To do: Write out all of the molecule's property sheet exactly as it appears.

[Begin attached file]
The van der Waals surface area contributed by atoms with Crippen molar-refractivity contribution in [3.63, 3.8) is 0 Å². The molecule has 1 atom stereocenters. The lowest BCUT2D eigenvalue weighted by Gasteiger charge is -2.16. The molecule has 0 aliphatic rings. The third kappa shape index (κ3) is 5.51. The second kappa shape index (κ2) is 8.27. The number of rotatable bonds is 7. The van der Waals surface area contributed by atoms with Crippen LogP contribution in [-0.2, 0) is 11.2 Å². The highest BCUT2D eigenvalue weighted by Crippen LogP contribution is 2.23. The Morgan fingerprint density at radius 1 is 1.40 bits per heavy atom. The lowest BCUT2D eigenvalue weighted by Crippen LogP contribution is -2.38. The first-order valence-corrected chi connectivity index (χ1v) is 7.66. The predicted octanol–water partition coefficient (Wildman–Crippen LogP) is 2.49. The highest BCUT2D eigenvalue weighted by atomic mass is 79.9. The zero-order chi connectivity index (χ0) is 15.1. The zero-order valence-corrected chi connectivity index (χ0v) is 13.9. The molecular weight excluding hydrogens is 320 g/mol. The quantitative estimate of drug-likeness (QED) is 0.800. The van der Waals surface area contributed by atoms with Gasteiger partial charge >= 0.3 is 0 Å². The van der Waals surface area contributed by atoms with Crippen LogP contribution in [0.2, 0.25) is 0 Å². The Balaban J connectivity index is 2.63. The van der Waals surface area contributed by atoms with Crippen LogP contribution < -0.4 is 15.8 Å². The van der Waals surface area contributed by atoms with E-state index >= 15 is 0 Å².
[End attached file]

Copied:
The van der Waals surface area contributed by atoms with Crippen molar-refractivity contribution in [3.63, 3.8) is 0 Å². The molecule has 1 atom stereocenters. The lowest BCUT2D eigenvalue weighted by Gasteiger charge is -2.16. The molecule has 0 aliphatic rings. The third kappa shape index (κ3) is 5.51. The second kappa shape index (κ2) is 8.27. The number of rotatable bonds is 7. The van der Waals surface area contributed by atoms with Crippen LogP contribution in [-0.2, 0) is 11.2 Å². The highest BCUT2D eigenvalue weighted by Crippen LogP contribution is 2.23. The Morgan fingerprint density at radius 1 is 1.40 bits per heavy atom. The lowest BCUT2D eigenvalue weighted by Crippen LogP contribution is -2.38. The first-order valence-corrected chi connectivity index (χ1v) is 7.66. The predicted octanol–water partition coefficient (Wildman–Crippen LogP) is 2.49. The highest BCUT2D eigenvalue weighted by atomic mass is 79.9. The zero-order chi connectivity index (χ0) is 15.1. The zero-order valence-corrected chi connectivity index (χ0v) is 13.9. The molecular weight excluding hydrogens is 320 g/mol. The quantitative estimate of drug-likeness (QED) is 0.800. The van der Waals surface area contributed by atoms with Gasteiger partial charge >= 0.3 is 0 Å². The van der Waals surface area contributed by atoms with Crippen LogP contribution in [0.2, 0.25) is 0 Å². The Balaban J connectivity index is 2.63. The van der Waals surface area contributed by atoms with Crippen LogP contribution < -0.4 is 15.8 Å². The van der Waals surface area contributed by atoms with E-state index >= 15 is 0 Å².